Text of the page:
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Re: My experience with Dr Raterman - Tampa, FL
« Reply #6 on: July 18, 2013, 02:10:27 PM »
Good stuff, hipster! Hey 59 is the new 44, so....

One piece of advice, having done a lot of stretching both before and after the HR, make sure you stretch heavily after a workout, not before. If you do some before, I'd do it really light.

Great that you're feeling this well.
Hernan, LHR 8/24/2010, RHR 11/29/2010 - Cormet, Dr. Snyder


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Re: My experience with Dr Raterman - Tampa, FL
« Reply #7 on: July 18, 2013, 03:38:33 PM »
Thanks for the advice. What's your thinking on or experience with the stretching? Is it because stretching too hard while cold may do something to my "new" hip or is it something too dangerous to tell me or you'd have to kill me?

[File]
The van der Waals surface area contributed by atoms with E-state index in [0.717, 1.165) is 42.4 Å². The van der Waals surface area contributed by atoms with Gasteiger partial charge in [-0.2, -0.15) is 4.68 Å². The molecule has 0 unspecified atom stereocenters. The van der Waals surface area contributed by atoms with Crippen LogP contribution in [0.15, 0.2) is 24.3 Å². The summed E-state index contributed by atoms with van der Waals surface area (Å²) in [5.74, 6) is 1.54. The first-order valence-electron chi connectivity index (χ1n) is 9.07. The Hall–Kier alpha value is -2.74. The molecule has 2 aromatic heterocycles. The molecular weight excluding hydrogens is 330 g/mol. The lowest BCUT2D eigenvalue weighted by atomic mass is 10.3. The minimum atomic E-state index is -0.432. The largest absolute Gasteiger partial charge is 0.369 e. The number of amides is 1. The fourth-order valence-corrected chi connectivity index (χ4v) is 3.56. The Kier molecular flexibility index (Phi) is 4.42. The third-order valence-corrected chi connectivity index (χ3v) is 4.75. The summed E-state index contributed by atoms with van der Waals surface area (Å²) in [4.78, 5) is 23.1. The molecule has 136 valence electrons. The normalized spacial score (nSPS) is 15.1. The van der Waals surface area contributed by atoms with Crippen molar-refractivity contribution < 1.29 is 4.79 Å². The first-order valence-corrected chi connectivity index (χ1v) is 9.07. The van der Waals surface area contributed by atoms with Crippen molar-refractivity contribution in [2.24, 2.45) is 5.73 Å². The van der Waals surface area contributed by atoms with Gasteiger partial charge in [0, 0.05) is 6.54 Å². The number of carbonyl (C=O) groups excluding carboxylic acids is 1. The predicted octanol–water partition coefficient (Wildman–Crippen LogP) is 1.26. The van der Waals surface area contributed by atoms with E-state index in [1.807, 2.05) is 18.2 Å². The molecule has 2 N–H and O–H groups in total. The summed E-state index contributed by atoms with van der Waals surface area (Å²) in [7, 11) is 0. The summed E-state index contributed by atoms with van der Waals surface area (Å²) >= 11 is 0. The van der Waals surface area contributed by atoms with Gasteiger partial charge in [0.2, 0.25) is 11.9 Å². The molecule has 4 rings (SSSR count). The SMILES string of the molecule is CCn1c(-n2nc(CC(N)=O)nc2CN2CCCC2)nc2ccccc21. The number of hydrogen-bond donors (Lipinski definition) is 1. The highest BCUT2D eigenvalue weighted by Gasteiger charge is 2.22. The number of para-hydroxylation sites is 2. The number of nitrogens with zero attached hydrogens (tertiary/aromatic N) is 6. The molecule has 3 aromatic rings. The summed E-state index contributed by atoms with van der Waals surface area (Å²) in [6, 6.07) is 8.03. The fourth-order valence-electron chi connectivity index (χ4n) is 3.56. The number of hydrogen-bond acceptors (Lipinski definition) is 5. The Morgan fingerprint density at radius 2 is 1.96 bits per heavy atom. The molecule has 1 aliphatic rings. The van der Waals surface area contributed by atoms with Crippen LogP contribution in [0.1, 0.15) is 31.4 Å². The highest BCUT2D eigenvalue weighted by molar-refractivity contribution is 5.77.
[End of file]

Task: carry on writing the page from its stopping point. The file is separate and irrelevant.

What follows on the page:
I'm just wondering. I'm really kinda wimpy when it comes to stretching anyway. I do a little here & a little there. Mostly REALLY slowly & light. I do some stuff with the stairs, like put one foot on the third step & do a little this & that, then change feet (not all at once, like ballet or anything). I'm mostly trying loosen my hips, stretch my hamstrings & lower back, all the while not trying to hurt myself or expend too much energy. I try to REALLY take it easy. Both before & after walking or working out.

Do you have any sort of routine or such? I'd be open to suggestions & more specific info.


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Re: My experience with Dr Raterman - Tampa, FL
« Reply #8 on: July 19, 2013, 10:32:32 AM »
Stretching is the hardest thing to do right, in my mind, since it is easy to start and everyone can do it. The problem is that people get impatient and want results right away.